House to vote on bill replacing sequester spending cuts

House Republicans late Wednesday introduced a new sequester-replacement bill that is expected to get a vote Thursday, in addition to a bill that would maintain current tax rates for people earning less than $1 million a year.

The new bill, H.R. 6684, is substantially similar to the Sequester Replacement Reconciliation Act, H.R. 5652, that the House passed back in May. That bill reduced the deficit by $243 billion, left cuts to Medicare in place, turned off $72 billion in defense and non-defense spending, and added more than $300 billion in new cuts.

The House bill passed in a mostly party-line vote in May, 218-199, and only 16 Republicans voted against it.

The slightly updated version is meant to help House Speaker John Boehner (R-Ohio) win enough GOP support on Thursday to pass his "Plan B," which is a separate bill extending current tax rates for families earning less than $1 million. Republicans were not happy with Boehner's plan to only address taxes — and even less happy that his plan would allow rates to increase for high-income earners — and insisted on some package of cuts to go with it.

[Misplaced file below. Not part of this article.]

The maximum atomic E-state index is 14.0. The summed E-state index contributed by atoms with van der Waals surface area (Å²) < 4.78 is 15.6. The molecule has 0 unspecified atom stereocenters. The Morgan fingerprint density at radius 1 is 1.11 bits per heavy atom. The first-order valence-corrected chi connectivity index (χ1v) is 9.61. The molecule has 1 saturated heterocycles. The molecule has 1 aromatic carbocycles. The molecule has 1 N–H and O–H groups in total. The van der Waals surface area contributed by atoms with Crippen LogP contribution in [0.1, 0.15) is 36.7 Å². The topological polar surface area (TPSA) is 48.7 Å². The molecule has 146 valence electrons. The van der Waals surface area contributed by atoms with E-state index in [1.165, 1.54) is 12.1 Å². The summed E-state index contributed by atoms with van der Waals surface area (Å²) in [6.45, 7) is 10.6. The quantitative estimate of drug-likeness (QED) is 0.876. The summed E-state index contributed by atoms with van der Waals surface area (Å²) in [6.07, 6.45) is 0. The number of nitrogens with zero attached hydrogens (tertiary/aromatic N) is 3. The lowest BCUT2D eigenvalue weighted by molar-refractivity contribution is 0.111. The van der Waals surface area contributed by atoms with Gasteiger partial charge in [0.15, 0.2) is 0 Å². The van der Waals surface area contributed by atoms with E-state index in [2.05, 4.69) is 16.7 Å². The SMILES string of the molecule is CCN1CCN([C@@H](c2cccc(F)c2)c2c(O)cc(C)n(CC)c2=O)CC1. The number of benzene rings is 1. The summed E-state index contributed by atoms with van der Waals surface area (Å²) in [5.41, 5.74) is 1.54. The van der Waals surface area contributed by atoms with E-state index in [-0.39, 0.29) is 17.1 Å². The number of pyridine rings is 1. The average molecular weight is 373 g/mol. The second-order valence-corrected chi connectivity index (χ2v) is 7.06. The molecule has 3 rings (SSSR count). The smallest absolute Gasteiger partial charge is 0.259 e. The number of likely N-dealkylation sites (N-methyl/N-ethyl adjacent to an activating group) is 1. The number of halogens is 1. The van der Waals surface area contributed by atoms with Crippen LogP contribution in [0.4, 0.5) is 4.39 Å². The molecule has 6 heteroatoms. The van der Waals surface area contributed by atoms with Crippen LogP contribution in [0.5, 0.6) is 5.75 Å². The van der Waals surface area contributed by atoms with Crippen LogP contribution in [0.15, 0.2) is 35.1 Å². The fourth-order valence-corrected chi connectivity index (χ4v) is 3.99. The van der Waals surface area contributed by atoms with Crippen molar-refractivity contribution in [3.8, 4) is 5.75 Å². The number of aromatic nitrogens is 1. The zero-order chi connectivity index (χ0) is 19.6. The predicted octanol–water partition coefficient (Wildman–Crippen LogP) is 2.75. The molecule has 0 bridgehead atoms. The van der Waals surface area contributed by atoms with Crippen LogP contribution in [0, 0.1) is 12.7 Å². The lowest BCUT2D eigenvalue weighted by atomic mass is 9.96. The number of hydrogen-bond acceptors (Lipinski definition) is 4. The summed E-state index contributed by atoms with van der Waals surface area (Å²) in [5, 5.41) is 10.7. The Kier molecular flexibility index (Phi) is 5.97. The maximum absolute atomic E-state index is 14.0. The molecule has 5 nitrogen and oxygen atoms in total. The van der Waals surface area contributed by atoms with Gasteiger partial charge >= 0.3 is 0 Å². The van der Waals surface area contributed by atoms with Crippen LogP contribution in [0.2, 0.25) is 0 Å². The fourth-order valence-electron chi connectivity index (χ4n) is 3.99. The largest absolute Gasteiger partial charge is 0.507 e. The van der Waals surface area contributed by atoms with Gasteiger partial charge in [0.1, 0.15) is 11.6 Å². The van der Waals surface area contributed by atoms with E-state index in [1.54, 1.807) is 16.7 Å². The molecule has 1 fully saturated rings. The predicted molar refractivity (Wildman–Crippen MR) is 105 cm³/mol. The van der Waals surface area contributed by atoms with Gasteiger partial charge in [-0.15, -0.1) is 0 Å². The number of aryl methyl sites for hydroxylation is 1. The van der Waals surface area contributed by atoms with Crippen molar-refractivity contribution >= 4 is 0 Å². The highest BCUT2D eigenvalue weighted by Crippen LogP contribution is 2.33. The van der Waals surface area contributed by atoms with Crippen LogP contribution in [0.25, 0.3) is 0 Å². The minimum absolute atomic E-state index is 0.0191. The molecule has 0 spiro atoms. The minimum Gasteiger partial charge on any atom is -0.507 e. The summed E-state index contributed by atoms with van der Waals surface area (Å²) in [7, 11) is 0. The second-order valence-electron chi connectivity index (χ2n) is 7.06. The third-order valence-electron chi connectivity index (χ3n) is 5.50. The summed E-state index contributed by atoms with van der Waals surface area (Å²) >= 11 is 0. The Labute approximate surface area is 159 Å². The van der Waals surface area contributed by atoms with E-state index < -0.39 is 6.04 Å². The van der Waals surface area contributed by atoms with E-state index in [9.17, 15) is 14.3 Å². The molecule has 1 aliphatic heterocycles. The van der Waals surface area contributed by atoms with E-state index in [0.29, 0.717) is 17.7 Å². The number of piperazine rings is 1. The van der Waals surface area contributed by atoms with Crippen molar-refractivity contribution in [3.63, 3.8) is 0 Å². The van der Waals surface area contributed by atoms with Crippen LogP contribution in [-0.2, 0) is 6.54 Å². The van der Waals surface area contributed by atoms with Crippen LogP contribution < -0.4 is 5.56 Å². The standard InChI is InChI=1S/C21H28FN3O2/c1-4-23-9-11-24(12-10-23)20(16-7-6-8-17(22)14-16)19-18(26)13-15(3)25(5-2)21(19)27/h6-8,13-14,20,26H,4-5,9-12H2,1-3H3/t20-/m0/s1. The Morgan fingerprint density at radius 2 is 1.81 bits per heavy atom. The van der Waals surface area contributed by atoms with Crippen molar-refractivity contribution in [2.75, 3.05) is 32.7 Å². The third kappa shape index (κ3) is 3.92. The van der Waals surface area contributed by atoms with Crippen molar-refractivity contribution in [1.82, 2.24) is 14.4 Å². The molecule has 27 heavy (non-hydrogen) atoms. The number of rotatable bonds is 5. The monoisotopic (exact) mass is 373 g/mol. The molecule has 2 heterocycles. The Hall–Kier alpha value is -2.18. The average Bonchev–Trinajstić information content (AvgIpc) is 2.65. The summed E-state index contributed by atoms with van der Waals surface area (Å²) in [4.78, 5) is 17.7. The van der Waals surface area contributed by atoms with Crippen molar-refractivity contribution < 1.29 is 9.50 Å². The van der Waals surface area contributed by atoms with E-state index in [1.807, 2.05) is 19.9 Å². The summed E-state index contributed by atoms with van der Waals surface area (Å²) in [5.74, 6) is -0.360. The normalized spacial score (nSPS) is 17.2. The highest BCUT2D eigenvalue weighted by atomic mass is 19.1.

The rule for the tax bill and the sequester bill was approved in a late Wednesday vote that Democrats boycotted. Democrats on the Rules Committee said Republicans used an "outrageous" process in which they added the sequester replacement bill to the agenda at the last second.

"Last night, at midnight, House Republicans released two proposals for consideration at today's meeting," committee Democrats said in a joint statement.

"Minutes before the meeting, they released two more proposals. After four hours of political theater and the last minute introduction of yet another piece of legislation during the meeting - a 69 page bill that no one had the opportunity to read - we refuse to grant legitimacy to this debate by participating.

"At first glance, the legislation they have introduced guts funding for healthcare, food stamps and other vital social service priorities. We will not contribute to a quorum in reporting out this rule."

— This story was updated later to reflect that a vote on the sequester bill is expected Thursday, and to reflect the Rules Committee vote.

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